Auckland cereal-maker is on a sales mission to export Kiwi flavours to Asia.
The shift in Asian diets to include more protein is well known and New Zealand producers have moved quickly to exploit the growing market for meat and dairy products.
Now Smartfoods chief executive Justin Hall, who this week flew to China on a sales mission, believes he detects in the region a broader shift towards experimenting with Western staples, such as cereal.
"The stuff we're exporting to China, it isn't targeting an expat market; it's affluent locals," says Hall. In Asian markets there is a growing demand for cereal.
Hall believes the growing interest in Western foodstuffs mirrors the impact of Asian food on countries such as New Zealand.
Twenty years ago, there were few Thai restaurants, Hall says. Now they are everywhere and the popularity of Asian foods, spices and ways of cooking has even generated a new style of cuisine: Asia-Pacific fusion.
Perhaps something similar is happening in China, Singapore and Hong Kong, he says. For Hall, the growth in export sales of his breakfast foods certainly raises the question: is there a Westernisation of Asian taste in that part of the world? What opportunities might that open up for New Zealand businesses?
Smartfoods is the first cereal and muesli manufacturer in the Asia-Pacific region to use stevia, a sweetener derived from a South American plant, in its products.
The plant extract is calorie-free yet is about 200 times sweeter than sugar. It is used in beverages but Hall is aware of only one other company in the world that has applied the product to breakfast foods.
"Given the interest in finding alternatives to sugar, it has gathered a contemporary following and the end result is a breakfast cereal that's 6.6 per cent sugar - around a quarter of the level of most other products in the segment."
Smartfoods invests heavily in research and development and Hall says it has been a big technical challenge to develop a market-friendly product, which includes the Vogel's range of cereals and muesli.
"Sugar is sweet but it also makes things crisp; it makes it crunch, it caramelises and provides colour," Hall says.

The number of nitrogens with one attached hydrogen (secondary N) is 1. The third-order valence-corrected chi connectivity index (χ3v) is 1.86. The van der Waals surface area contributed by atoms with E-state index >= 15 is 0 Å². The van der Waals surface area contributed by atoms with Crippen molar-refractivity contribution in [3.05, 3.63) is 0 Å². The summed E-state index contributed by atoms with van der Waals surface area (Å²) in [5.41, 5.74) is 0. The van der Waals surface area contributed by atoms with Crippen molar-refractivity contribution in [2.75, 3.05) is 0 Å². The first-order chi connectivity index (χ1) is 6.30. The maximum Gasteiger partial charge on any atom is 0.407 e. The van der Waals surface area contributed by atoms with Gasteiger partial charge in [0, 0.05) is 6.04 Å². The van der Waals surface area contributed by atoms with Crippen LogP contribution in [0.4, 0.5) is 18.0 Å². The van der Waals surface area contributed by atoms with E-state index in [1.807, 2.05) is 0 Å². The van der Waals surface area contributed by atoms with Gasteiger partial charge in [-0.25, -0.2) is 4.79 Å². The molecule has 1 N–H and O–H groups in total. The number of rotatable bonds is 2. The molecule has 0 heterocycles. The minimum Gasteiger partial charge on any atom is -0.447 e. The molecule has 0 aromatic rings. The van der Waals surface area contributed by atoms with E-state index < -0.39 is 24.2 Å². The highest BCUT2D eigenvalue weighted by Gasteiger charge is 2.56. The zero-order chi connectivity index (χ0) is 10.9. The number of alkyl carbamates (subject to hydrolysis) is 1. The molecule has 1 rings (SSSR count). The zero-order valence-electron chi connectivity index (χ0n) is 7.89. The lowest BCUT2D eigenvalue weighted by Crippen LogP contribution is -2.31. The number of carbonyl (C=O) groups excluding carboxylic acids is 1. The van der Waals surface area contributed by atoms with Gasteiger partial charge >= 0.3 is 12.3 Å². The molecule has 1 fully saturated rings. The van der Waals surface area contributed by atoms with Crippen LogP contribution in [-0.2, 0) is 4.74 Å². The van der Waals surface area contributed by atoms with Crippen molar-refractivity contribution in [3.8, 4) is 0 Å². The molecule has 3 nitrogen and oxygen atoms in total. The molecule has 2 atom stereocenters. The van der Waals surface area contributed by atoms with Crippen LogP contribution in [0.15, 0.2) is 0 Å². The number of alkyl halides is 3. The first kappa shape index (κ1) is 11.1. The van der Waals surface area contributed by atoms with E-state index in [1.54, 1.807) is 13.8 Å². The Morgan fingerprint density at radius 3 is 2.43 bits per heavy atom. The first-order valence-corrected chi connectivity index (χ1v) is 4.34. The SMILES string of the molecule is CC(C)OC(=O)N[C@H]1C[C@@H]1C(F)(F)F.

"You can't just take sugar out and replace it with a sweetener, and therein lay the technical challenge in taking this to market."
Hall, the largest shareholder in the private company, said he chose to acquire the rights to use the Vogel's brand as it was well known and respected in New Zealand and Australia.
"That allowed us to get an initial share of market; that was our foot in the door and we've built upon that," he says.
Launched in 2004, Smartfoods now employs the equivalent of 30 full-time staff at its factory in St Johns, Auckland, a suburb that boasts a strong food-manufacturing base. In 2009, Smartfoods "broke the $10 million annual revenue barrier". Now its products are on shelves in Australia, Hong Kong, Singapore, China, the United States, Canada and Europe.
"We've got the equivalent of a 20 foot container of cereal heading to the wharf every single working day of July going to different parts of the world," Hall says.
"Our next horizon is to reach $30 million [revenue] and it's our export markets that will help us get there."
Exports accounted for 25 per cent of Smartfoods' overall market last year. "This year, it will be about 30 per cent and, by the time we get to $30 million, it will be about 50 per cent," says Hall.
The venture has been entirely self-funded, although Hall acknowledges generous assistance from New Zealand Trade and Enterprise in its dealings with Asian retailers.
Local food producers usually struggle to say a kind word about New Zealand's supermarket duopoly, yet Hall is effusive in his praise. "We have world-class retailers here. At Foodstuffs, the stores are owner-operated and there's a lot of empathy and support for Kiwi businesses.
"Australian retail giant Woolworths owns the Countdown stores in New Zealand and that provides us a fantastic springboard into the Australian market.
"Working with these retailers has produced nothing but upsides for us," he says.
"It's often businesses that have been around for a long time and are protecting the status quo that have got issues [with the supermarkets]."
But Hall is eyeing up the Asian markets, and he sees Smartfoods' Kiwi credentials as a competitive advantage.
"There's a real awareness in Asia, particularly in China, that the quality of food that comes from New Zealand is appreciated," he says, pointing to our success in marketing milk powder and baby formula. "There's a real interest in China for our sorts of food because of our clean fields and good ingredients, and that's a great advantage."